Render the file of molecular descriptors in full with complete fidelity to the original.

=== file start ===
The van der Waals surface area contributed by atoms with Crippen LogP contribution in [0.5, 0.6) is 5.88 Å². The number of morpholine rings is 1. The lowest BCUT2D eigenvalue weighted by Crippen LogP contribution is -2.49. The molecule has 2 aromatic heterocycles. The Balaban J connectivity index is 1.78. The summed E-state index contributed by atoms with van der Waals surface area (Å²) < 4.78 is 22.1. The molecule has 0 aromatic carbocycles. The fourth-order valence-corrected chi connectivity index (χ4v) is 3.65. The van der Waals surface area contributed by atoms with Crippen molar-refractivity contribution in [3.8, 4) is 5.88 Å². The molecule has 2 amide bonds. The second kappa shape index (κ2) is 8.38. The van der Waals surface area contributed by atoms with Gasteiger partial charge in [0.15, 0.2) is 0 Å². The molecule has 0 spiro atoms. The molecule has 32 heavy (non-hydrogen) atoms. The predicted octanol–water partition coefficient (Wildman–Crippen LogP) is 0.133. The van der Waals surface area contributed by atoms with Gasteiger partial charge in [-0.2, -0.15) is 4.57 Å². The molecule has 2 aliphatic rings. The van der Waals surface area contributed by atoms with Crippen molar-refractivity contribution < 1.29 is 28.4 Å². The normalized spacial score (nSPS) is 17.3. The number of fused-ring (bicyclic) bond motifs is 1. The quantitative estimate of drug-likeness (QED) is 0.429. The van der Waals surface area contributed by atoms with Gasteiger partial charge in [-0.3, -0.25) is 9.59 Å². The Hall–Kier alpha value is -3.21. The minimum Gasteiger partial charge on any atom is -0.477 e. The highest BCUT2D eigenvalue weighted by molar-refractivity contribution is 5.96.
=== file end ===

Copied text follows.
The van der Waals surface area contributed by atoms with Crippen LogP contribution in [0.5, 0.6) is 5.88 Å². The number of morpholine rings is 1. The lowest BCUT2D eigenvalue weighted by Crippen LogP contribution is -2.49. The molecule has 2 aromatic heterocycles. The Balaban J connectivity index is 1.78. The summed E-state index contributed by atoms with van der Waals surface area (Å²) < 4.78 is 22.1. The molecule has 0 aromatic carbocycles. The fourth-order valence-corrected chi connectivity index (χ4v) is 3.65. The van der Waals surface area contributed by atoms with Crippen molar-refractivity contribution in [3.8, 4) is 5.88 Å². The molecule has 2 amide bonds. The second kappa shape index (κ2) is 8.38. The van der Waals surface area contributed by atoms with Gasteiger partial charge in [0.15, 0.2) is 0 Å². The molecule has 0 spiro atoms. The molecule has 32 heavy (non-hydrogen) atoms. The predicted octanol–water partition coefficient (Wildman–Crippen LogP) is 0.133. The van der Waals surface area contributed by atoms with Gasteiger partial charge in [-0.2, -0.15) is 4.57 Å². The molecule has 2 aliphatic rings. The van der Waals surface area contributed by atoms with Crippen molar-refractivity contribution < 1.29 is 28.4 Å². The normalized spacial score (nSPS) is 17.3. The number of fused-ring (bicyclic) bond motifs is 1. The quantitative estimate of drug-likeness (QED) is 0.429. The van der Waals surface area contributed by atoms with Gasteiger partial charge in [-0.3, -0.25) is 9.59 Å². The Hall–Kier alpha value is -3.21. The minimum Gasteiger partial charge on any atom is -0.477 e. The highest BCUT2D eigenvalue weighted by molar-refractivity contribution is 5.96.